I made the chapatis last night with whole spelt flour. They were wonderful, my husband really loved them. I used my tortilla press to press them out. 😉 Though they didn’t puff up so I may need to roll them thinner, or sub half lighter flour next time.
What a colorful meal! Butternut squash arrived in my CSA this week, so I would love to give this a try, though I’m a bit nervous about making the chapati. I’ve yet to try making flatbreads of any kind.
Chapati have go to be the easiest of the flatbreads to make or I wouldn’t make them. Or certainly not so often. Ah, go on!
Your photos are so beautiful and food looks mouth-watering! I love Indian food!! I hope to try it out one day when I’m free. ^^ Thanks for sharing!!!! 😀
It doesn’t take as long as the ingredients suggest. And my instructions are as also on the long side. I hope you give it a try one day. A girl’s gotta eat!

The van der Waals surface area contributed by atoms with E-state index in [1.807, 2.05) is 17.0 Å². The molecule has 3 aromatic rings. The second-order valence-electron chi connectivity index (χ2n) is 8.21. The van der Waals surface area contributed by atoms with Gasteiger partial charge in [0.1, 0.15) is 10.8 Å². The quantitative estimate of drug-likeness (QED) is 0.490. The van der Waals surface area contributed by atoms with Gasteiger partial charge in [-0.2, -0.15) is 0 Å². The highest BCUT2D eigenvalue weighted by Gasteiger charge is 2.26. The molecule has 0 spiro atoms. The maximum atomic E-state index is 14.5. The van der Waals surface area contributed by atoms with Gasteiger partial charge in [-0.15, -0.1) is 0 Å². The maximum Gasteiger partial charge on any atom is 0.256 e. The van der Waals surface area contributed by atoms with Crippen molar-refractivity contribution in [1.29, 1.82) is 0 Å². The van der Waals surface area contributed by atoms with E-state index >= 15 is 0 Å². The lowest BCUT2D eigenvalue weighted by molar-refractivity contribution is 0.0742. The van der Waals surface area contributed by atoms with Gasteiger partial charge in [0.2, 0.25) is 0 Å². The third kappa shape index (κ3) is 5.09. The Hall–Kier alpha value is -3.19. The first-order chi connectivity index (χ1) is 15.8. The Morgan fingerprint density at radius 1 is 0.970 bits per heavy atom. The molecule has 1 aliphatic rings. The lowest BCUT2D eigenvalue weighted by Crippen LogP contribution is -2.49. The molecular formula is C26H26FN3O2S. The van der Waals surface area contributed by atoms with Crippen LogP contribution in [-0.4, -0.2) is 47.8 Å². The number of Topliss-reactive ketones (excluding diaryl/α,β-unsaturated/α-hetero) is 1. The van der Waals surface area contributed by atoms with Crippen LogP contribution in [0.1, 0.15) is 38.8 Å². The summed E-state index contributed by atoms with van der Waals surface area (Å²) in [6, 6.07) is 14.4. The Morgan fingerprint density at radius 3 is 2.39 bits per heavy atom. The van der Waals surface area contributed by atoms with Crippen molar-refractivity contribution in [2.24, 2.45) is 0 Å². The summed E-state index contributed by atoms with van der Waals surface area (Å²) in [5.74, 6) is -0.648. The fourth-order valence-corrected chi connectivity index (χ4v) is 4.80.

That looks gorgeous Kellie. It really does and that first photo is beautiful. Such gorgeous colours. Love, Love Love!!
Yay! Thanks Jac. 🙂
I could live on dishes such as this curry and the chapatis too. So full of wonderful flavours, I could never live without spices! Your daughter has great taste 🙂
I know – curries are awesome! And yes, my daughter has good taste ;-). I bet when your children grow up they will as well. They can’t help but do so.
This looks delicious! thank you for sharing your recipe (especially for the curry paste!:)
I’m glad you like it. Thanks for dropping by 🙂
Reblogged this on Helen's Fight.
Stunning! I can’t wait to make some. My boys both love curry but can’t handle much heat. This way I can control some of that but they still get all the good flavors! Beautiful photos!
Oh my goodness! My mother would hit the roof if I mixed chappati dough in my KItchenAid! Lovely to highlight how wonderful the addition of cumin is in simple chappatis
I know, I know. But my wrists are a bit rubbish and kneading is hard not them. Please don’t tell your Mum!
Look at those glowing sweet colours. I love the aroma of lemongrass, I’m sure I will really enjoy this. Beautiful image too xx